﻿ Franco Volpi - Heidegger and Aristotle

# Franco Volpi - Heidegger and Aristotle

Translated by Pete Ferreira

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If one firmly holds onto the idea that time is a property of the movement, as Aristotle says, it would seem that with the end of movement the passage of time would also cease. And yet we say that the pointer remained unchanged for a given time. But, again, Aristotle does not say only, in an indeterminate way, that time is something of movement, but indicates precisely what it is of movement; the number.

But even this precision doesn't appear to clear the field of all the difficulties. It is strange, in fact, says Heidegger, that time is determined by number, which as such is considered as something that is beyond time, something timeless, independent of time. It is true that Aristotle says that time is number in the sense of the numbered (αριθμούμενον); but, taking the example of the pointer, what is it of its movement that is numbered? Since the pointer moves according to a local movement, we can clearly number the individual places, the individual points, through which it passes in its moving.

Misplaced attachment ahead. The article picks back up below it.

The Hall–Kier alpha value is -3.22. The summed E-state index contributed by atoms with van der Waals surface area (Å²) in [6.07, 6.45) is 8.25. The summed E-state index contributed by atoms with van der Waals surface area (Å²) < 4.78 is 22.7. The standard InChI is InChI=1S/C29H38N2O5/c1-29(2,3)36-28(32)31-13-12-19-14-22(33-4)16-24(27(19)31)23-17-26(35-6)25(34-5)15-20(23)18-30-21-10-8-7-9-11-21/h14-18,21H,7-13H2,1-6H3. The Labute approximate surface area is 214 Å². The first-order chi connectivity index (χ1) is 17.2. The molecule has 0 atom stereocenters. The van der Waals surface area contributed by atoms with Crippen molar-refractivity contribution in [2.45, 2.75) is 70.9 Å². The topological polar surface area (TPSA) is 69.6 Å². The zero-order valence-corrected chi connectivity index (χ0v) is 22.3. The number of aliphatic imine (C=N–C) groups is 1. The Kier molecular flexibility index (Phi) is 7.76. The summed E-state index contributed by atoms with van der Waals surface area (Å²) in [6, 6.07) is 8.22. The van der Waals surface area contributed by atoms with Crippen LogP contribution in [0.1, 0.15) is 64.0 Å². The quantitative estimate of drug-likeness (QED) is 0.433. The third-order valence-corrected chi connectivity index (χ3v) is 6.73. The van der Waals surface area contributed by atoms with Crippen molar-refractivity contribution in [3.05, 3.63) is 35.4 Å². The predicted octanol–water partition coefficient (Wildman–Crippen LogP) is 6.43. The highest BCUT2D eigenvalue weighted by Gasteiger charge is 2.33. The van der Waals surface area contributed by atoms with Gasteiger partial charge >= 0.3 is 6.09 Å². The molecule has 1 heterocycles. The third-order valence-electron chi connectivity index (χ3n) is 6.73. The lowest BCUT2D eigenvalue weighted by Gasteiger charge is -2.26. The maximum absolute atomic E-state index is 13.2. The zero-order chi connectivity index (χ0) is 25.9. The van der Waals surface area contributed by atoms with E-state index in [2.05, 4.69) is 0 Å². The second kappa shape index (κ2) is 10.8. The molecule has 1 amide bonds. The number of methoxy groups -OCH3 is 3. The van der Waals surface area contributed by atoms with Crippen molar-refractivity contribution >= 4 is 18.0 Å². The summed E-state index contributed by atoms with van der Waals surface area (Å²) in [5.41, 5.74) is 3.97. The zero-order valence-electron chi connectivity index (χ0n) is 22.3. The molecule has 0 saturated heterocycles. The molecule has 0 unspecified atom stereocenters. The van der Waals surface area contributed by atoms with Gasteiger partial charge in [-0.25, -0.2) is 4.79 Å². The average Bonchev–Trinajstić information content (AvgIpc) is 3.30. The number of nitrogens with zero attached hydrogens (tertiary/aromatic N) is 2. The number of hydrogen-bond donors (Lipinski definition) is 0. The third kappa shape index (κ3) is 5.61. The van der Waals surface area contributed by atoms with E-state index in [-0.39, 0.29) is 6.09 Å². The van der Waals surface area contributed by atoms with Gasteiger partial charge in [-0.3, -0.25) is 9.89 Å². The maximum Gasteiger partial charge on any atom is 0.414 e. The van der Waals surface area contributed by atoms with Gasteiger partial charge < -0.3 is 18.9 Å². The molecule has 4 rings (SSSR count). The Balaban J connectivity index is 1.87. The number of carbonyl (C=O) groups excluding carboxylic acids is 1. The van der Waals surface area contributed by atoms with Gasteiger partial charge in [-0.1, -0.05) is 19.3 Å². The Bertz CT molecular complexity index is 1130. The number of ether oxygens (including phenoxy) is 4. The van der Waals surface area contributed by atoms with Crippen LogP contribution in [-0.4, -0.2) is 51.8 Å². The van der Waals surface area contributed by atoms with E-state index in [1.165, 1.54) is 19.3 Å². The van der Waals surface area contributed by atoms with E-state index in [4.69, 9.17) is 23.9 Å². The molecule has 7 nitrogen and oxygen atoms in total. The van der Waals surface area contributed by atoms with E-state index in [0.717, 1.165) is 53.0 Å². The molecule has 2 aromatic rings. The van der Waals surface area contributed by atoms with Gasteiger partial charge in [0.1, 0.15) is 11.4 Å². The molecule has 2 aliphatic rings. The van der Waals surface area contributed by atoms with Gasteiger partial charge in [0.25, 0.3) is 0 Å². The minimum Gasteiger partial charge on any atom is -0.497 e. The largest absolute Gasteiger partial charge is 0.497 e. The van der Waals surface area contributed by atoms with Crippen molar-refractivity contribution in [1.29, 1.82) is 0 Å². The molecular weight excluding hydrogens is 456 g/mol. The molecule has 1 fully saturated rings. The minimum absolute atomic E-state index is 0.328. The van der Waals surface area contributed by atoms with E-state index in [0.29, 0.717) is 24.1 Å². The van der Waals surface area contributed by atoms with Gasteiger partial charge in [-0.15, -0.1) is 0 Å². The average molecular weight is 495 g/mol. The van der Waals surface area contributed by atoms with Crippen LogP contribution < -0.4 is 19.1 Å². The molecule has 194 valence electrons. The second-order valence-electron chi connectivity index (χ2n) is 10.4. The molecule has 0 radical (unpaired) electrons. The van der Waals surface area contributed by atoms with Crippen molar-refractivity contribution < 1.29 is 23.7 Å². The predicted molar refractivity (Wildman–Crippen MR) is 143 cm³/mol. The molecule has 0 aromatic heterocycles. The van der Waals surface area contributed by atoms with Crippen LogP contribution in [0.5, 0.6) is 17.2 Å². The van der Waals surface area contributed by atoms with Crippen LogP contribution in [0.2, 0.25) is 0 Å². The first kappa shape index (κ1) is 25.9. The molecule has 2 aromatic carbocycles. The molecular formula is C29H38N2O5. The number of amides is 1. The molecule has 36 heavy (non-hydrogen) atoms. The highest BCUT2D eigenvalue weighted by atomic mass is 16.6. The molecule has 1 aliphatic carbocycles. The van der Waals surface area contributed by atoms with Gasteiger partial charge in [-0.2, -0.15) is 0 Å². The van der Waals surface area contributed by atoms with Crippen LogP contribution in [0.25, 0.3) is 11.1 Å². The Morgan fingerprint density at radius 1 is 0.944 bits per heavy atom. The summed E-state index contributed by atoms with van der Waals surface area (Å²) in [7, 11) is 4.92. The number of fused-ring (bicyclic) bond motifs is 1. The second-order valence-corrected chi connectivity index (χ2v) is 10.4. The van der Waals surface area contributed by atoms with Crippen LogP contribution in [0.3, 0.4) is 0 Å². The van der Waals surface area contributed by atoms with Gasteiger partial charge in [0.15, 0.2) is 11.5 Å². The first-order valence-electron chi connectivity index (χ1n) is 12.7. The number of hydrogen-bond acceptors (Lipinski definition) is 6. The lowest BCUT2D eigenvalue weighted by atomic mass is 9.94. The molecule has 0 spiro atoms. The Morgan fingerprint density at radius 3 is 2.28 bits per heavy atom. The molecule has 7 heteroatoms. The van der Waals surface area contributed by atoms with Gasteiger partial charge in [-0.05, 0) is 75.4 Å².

However, even by numbering all the places and points that it passes in its movement, not even now can we grasp time, because the sum of these places or points doesn't result in time, but rather the route taken by the pointer, neither does it give a temporal determination, but rather a spatial determination.

We could then count the speed of the pointer according to the formula that physics tells us (s = d/t), namely dividing the route taken for the time taken to traverse it. But even doing that we'll at most find that in the determining velocity time is somehow involved, yet despite this time cannot be determined any more precisely. Indeed, Heidegger notes that the physics formula, rather than dissipating, seems to aggravate the difficulties; since it is curious that movements take time, without the time being consumed by such use: if we in fact think that in a certain period of time there are a certain number of movements, and if we think that at the same time another number of movements, the time 'taken' will not be changed, but will remain the same, as if, contrary to what has been said so far, time did not depend on the number of movements.

A page from Franco Volpi's Heidegger and Aristotle